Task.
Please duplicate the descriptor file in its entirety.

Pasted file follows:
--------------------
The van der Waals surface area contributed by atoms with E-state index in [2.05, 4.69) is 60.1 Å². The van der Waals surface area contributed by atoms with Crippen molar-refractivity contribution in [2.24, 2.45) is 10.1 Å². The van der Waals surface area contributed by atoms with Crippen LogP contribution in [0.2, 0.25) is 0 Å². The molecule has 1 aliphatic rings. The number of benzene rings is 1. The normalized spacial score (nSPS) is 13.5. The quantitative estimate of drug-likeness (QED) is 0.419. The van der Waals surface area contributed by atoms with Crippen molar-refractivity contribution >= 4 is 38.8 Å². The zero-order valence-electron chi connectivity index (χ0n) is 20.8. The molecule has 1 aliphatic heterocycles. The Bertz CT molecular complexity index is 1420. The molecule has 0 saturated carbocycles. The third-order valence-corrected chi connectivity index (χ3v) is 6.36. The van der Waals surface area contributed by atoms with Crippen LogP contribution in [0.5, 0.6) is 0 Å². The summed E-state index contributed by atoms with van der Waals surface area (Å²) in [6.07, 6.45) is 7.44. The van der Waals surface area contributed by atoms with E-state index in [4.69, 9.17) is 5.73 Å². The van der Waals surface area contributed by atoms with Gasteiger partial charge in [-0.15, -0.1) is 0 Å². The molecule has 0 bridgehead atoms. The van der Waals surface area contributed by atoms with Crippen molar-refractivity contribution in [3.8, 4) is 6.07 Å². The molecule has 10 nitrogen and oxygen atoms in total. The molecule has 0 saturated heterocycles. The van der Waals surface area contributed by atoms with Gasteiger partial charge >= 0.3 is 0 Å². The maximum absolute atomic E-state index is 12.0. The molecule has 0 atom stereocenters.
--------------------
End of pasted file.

The van der Waals surface area contributed by atoms with E-state index in [2.05, 4.69) is 60.1 Å². The van der Waals surface area contributed by atoms with Crippen molar-refractivity contribution in [2.24, 2.45) is 10.1 Å². The van der Waals surface area contributed by atoms with Crippen LogP contribution in [0.2, 0.25) is 0 Å². The molecule has 1 aliphatic rings. The number of benzene rings is 1. The normalized spacial score (nSPS) is 13.5. The quantitative estimate of drug-likeness (QED) is 0.419. The van der Waals surface area contributed by atoms with Crippen molar-refractivity contribution >= 4 is 38.8 Å². The zero-order valence-electron chi connectivity index (χ0n) is 20.8. The molecule has 1 aliphatic heterocycles. The Bertz CT molecular complexity index is 1420. The molecule has 0 saturated carbocycles. The third-order valence-corrected chi connectivity index (χ3v) is 6.36. The van der Waals surface area contributed by atoms with Crippen LogP contribution in [0.5, 0.6) is 0 Å². The summed E-state index contributed by atoms with van der Waals surface area (Å²) in [6.07, 6.45) is 7.44. The van der Waals surface area contributed by atoms with E-state index in [4.69, 9.17) is 5.73 Å². The van der Waals surface area contributed by atoms with Gasteiger partial charge in [-0.15, -0.1) is 0 Å². The molecule has 0 bridgehead atoms. The van der Waals surface area contributed by atoms with Crippen molar-refractivity contribution in [3.8, 4) is 6.07 Å². The molecule has 10 nitrogen and oxygen atoms in total. The molecule has 0 saturated heterocycles. The van der Waals surface area contributed by atoms with Gasteiger partial charge >= 0.3 is 0 Å². The maximum absolute atomic E-state index is 12.0. The molecule has 0 atom stereocenters.